Of all the things we've seen in outer space, black holes are probably the oddest. Actually, let us rephrase that: We've technically never seen a black hole, because nobody's ever been able to get a photo of one. However, it looks like scientists are on their way to filling that photographic gap (via Gizmodo).
There's something called The Event Horizon Telescope (EHT), which isn't actually a single telescope, but a network of ten ultra-powerful ones that are scattered around the planet. They're all pointed at the direct center of our galaxy, where scientists believe a ginormous black hole exists. Named Sagittarius A*, it's supposedly about four million times the mass of the Sun and is believed to power the orbit of the Milky Way’s rotation.
The EHT has been around since 2006, but it recently added the power of the ALMA, or the Atacama Large Millimeter Array, in the Chilean desert. It's the world’s most powerful radio telescope, by the way. Along with a telescope in the South Pole, the EHT has become humanity's best-ever chance at photographing a black hole, and scientists are pretty amped about it.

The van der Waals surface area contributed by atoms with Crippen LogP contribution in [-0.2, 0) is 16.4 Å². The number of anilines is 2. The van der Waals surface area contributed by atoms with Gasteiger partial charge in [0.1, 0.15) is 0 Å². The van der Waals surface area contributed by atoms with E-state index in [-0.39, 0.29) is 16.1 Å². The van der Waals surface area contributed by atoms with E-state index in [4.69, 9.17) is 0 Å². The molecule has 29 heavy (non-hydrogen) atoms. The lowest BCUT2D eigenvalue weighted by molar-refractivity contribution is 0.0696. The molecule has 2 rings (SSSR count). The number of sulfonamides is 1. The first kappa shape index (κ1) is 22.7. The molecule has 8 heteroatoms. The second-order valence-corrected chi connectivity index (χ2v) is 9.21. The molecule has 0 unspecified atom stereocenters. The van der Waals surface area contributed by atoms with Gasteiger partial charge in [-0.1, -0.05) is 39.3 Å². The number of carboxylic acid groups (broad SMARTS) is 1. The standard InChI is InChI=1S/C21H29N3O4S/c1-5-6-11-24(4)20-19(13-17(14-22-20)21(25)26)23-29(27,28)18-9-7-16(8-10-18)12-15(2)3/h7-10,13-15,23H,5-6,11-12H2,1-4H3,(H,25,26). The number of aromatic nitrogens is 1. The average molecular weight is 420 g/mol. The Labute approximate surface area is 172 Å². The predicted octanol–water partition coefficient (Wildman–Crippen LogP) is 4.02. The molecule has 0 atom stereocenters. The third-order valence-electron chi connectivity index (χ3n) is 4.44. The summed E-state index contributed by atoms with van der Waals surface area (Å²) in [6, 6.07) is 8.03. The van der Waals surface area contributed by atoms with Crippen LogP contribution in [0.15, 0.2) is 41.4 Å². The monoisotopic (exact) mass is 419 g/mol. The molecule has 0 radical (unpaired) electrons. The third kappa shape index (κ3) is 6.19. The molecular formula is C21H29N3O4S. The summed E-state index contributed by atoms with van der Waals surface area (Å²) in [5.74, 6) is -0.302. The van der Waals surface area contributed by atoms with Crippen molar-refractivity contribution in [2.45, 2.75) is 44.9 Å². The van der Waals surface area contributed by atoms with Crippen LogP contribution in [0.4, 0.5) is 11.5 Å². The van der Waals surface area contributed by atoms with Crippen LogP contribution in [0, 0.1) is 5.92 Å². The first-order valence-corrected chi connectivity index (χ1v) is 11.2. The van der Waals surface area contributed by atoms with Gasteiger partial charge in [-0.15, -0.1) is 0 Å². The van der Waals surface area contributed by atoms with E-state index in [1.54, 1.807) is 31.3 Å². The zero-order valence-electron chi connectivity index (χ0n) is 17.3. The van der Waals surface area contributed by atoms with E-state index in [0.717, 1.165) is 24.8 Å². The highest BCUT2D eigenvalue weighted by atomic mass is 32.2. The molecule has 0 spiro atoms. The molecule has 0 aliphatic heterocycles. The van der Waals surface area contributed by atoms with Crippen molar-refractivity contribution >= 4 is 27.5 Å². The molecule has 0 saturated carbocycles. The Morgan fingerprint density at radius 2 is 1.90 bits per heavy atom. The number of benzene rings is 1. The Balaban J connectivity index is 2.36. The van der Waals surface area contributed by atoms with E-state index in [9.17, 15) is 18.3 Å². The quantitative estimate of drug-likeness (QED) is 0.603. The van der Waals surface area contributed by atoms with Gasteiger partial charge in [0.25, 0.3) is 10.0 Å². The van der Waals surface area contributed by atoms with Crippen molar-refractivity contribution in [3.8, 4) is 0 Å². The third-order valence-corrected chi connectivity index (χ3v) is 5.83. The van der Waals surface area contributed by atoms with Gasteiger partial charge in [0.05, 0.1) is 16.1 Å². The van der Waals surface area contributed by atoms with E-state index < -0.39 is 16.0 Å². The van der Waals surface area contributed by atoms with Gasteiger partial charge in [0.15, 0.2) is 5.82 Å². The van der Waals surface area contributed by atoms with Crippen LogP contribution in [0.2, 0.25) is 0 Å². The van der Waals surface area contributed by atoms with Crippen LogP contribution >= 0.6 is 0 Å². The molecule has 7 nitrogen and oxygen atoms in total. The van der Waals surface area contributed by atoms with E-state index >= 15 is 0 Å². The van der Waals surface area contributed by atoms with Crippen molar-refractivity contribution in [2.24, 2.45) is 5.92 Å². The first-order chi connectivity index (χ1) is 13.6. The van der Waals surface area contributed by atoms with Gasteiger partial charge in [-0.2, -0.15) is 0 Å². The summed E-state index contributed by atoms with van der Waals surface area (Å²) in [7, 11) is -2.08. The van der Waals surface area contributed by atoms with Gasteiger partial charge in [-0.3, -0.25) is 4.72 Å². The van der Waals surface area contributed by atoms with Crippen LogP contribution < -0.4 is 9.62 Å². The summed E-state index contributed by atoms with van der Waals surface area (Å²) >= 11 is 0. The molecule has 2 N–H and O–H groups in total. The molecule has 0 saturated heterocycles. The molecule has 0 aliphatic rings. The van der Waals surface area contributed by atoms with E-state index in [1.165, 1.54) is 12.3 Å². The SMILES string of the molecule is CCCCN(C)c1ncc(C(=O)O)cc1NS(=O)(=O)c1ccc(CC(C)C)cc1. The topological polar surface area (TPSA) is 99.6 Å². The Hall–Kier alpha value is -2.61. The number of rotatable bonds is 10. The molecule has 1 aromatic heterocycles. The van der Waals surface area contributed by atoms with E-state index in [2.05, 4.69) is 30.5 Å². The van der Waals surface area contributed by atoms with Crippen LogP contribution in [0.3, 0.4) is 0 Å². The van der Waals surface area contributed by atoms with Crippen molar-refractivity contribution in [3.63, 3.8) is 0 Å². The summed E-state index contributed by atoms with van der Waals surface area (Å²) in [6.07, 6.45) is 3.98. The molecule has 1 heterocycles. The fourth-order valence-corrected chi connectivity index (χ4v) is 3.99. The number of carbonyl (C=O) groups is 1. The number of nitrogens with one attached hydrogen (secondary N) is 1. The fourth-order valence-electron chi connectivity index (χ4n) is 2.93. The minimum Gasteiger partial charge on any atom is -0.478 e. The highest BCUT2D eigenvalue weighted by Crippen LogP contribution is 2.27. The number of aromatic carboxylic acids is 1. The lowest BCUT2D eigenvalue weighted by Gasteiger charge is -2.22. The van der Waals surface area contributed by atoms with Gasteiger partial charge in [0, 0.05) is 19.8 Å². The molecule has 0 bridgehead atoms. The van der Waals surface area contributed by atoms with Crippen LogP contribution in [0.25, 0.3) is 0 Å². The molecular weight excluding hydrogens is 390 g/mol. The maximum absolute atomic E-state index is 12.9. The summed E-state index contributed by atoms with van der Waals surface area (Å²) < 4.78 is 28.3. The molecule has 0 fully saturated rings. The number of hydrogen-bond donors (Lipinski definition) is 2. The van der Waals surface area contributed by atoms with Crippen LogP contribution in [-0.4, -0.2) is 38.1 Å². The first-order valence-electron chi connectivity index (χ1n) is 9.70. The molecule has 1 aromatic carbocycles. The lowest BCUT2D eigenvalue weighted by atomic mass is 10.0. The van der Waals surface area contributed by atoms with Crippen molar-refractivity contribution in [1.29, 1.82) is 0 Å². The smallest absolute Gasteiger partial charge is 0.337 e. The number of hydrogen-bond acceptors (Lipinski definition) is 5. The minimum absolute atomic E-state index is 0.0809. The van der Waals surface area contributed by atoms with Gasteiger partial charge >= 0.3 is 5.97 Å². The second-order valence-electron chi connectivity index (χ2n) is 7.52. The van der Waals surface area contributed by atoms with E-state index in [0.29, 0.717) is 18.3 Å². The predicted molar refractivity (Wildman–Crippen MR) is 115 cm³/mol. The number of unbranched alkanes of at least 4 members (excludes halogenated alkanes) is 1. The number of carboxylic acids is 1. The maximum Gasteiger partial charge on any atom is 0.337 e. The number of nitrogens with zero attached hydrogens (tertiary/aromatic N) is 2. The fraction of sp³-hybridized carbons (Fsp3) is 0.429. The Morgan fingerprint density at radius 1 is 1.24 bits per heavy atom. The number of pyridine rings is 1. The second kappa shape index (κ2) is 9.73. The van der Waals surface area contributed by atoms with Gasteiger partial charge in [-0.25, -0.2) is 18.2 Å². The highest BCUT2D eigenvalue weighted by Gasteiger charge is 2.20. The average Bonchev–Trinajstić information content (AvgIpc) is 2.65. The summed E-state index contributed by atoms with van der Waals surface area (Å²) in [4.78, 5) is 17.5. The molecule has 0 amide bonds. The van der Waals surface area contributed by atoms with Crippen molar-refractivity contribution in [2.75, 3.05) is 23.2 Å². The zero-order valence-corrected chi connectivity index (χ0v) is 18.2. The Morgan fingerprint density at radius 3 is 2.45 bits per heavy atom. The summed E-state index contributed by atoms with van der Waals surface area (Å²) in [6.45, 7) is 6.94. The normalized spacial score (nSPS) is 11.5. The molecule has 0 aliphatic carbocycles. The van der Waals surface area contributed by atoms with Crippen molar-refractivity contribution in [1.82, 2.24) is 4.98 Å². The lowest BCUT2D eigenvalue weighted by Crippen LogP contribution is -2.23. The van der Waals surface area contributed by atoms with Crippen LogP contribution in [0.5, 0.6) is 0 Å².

"This is going to be a seminal observation in the history of mankind," Grant Tremblay, an observational astrophysicist from Yale University, told Gizmodo. "This image [of Sagittarius A*], whatever it shows, will be in the top ten images ever taken."
The EHT will begin its observations of Sagittarius A* in April, so we're potentially on the verge of learning a lot about the universe we live in. For instance, a real photo of a black hole would allow us to either confirm or debunk the part of Einstein's theory of relativity that says black holes ought to look like dark shadows. Gizmodo has a more detailed look at how the EHT functions and what scientists are hoping to see come April, so check that out here.
Are you ready for the "hole" truth? What do you picture it looking like? Gravitate down to comments and let us know.
Featured image: Flickr/European Southern Observatory